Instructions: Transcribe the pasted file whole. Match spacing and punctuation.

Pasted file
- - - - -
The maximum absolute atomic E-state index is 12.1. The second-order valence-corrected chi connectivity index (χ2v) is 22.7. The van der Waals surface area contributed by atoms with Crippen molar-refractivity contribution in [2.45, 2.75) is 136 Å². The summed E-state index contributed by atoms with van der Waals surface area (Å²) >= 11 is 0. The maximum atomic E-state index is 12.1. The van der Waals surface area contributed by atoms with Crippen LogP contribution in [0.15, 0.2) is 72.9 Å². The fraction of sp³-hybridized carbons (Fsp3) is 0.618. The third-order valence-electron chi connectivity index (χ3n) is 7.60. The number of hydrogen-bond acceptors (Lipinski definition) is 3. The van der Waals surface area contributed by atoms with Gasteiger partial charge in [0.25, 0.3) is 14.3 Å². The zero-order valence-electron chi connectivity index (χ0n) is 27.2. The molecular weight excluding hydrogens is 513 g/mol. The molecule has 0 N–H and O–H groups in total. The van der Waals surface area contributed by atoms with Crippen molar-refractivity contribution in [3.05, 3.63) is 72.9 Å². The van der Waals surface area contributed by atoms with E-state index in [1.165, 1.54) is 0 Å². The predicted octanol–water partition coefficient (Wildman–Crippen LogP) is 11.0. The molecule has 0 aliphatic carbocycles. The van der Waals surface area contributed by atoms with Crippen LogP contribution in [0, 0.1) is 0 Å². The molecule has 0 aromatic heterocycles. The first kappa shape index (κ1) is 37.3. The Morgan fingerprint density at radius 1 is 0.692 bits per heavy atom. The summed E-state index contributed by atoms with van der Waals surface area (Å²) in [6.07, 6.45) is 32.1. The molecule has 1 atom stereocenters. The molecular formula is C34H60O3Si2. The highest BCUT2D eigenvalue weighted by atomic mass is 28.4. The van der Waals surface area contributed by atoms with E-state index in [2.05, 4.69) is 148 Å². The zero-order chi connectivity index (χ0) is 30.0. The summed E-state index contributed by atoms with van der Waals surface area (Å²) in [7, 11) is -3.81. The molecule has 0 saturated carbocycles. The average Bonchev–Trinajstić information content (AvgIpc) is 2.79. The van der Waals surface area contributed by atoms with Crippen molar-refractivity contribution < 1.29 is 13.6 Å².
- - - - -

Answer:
The maximum absolute atomic E-state index is 12.1. The second-order valence-corrected chi connectivity index (χ2v) is 22.7. The van der Waals surface area contributed by atoms with Crippen molar-refractivity contribution in [2.45, 2.75) is 136 Å². The summed E-state index contributed by atoms with van der Waals surface area (Å²) >= 11 is 0. The maximum atomic E-state index is 12.1. The van der Waals surface area contributed by atoms with Crippen LogP contribution in [0.15, 0.2) is 72.9 Å². The fraction of sp³-hybridized carbons (Fsp3) is 0.618. The third-order valence-electron chi connectivity index (χ3n) is 7.60. The number of hydrogen-bond acceptors (Lipinski definition) is 3. The van der Waals surface area contributed by atoms with Gasteiger partial charge in [0.25, 0.3) is 14.3 Å². The zero-order valence-electron chi connectivity index (χ0n) is 27.2. The molecular weight excluding hydrogens is 513 g/mol. The molecule has 0 N–H and O–H groups in total. The van der Waals surface area contributed by atoms with Crippen molar-refractivity contribution in [3.05, 3.63) is 72.9 Å². The van der Waals surface area contributed by atoms with E-state index in [1.165, 1.54) is 0 Å². The predicted octanol–water partition coefficient (Wildman–Crippen LogP) is 11.0. The molecule has 0 aliphatic carbocycles. The van der Waals surface area contributed by atoms with Crippen LogP contribution in [0, 0.1) is 0 Å². The molecule has 0 aromatic heterocycles. The first kappa shape index (κ1) is 37.3. The Morgan fingerprint density at radius 1 is 0.692 bits per heavy atom. The summed E-state index contributed by atoms with van der Waals surface area (Å²) in [6.07, 6.45) is 32.1. The molecule has 1 atom stereocenters. The molecular formula is C34H60O3Si2. The highest BCUT2D eigenvalue weighted by atomic mass is 28.4. The van der Waals surface area contributed by atoms with E-state index in [2.05, 4.69) is 148 Å². The zero-order chi connectivity index (χ0) is 30.0. The summed E-state index contributed by atoms with van der Waals surface area (Å²) in [7, 11) is -3.81. The molecule has 0 saturated carbocycles. The average Bonchev–Trinajstić information content (AvgIpc) is 2.79. The van der Waals surface area contributed by atoms with Crippen molar-refractivity contribution < 1.29 is 13.6 Å².